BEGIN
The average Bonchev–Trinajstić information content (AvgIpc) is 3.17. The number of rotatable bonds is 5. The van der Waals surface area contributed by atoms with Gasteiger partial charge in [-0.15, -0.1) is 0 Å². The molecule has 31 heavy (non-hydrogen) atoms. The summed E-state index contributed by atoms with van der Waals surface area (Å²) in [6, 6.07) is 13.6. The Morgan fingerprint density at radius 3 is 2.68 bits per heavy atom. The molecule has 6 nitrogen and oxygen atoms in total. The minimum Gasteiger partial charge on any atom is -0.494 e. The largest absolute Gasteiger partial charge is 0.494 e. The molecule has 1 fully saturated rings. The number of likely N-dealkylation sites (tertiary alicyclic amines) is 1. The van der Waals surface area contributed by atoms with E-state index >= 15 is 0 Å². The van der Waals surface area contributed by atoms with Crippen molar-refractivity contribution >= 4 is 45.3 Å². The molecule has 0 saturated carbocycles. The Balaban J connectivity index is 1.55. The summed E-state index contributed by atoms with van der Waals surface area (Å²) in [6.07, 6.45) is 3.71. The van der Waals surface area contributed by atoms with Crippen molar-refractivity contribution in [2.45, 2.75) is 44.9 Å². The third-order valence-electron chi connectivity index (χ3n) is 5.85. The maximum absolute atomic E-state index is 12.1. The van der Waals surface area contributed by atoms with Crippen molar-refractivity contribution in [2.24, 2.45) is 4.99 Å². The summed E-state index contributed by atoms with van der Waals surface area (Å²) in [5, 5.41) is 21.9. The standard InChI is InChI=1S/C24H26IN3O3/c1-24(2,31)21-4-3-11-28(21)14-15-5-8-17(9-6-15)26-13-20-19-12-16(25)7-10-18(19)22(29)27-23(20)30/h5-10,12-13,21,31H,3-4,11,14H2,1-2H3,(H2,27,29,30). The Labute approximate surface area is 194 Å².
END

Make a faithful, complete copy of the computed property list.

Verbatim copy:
The average Bonchev–Trinajstić information content (AvgIpc) is 3.17. The number of rotatable bonds is 5. The van der Waals surface area contributed by atoms with Gasteiger partial charge in [-0.15, -0.1) is 0 Å². The molecule has 31 heavy (non-hydrogen) atoms. The summed E-state index contributed by atoms with van der Waals surface area (Å²) in [6, 6.07) is 13.6. The Morgan fingerprint density at radius 3 is 2.68 bits per heavy atom. The molecule has 6 nitrogen and oxygen atoms in total. The minimum Gasteiger partial charge on any atom is -0.494 e. The largest absolute Gasteiger partial charge is 0.494 e. The molecule has 1 fully saturated rings. The number of likely N-dealkylation sites (tertiary alicyclic amines) is 1. The van der Waals surface area contributed by atoms with E-state index >= 15 is 0 Å². The van der Waals surface area contributed by atoms with Crippen molar-refractivity contribution >= 4 is 45.3 Å². The molecule has 0 saturated carbocycles. The Balaban J connectivity index is 1.55. The summed E-state index contributed by atoms with van der Waals surface area (Å²) in [6.07, 6.45) is 3.71. The van der Waals surface area contributed by atoms with Crippen molar-refractivity contribution in [2.45, 2.75) is 44.9 Å². The third-order valence-electron chi connectivity index (χ3n) is 5.85. The maximum absolute atomic E-state index is 12.1. The van der Waals surface area contributed by atoms with Crippen molar-refractivity contribution in [2.24, 2.45) is 4.99 Å². The summed E-state index contributed by atoms with van der Waals surface area (Å²) in [5, 5.41) is 21.9. The standard InChI is InChI=1S/C24H26IN3O3/c1-24(2,31)21-4-3-11-28(21)14-15-5-8-17(9-6-15)26-13-20-19-12-16(25)7-10-18(19)22(29)27-23(20)30/h5-10,12-13,21,31H,3-4,11,14H2,1-2H3,(H2,27,29,30). The Labute approximate surface area is 194 Å².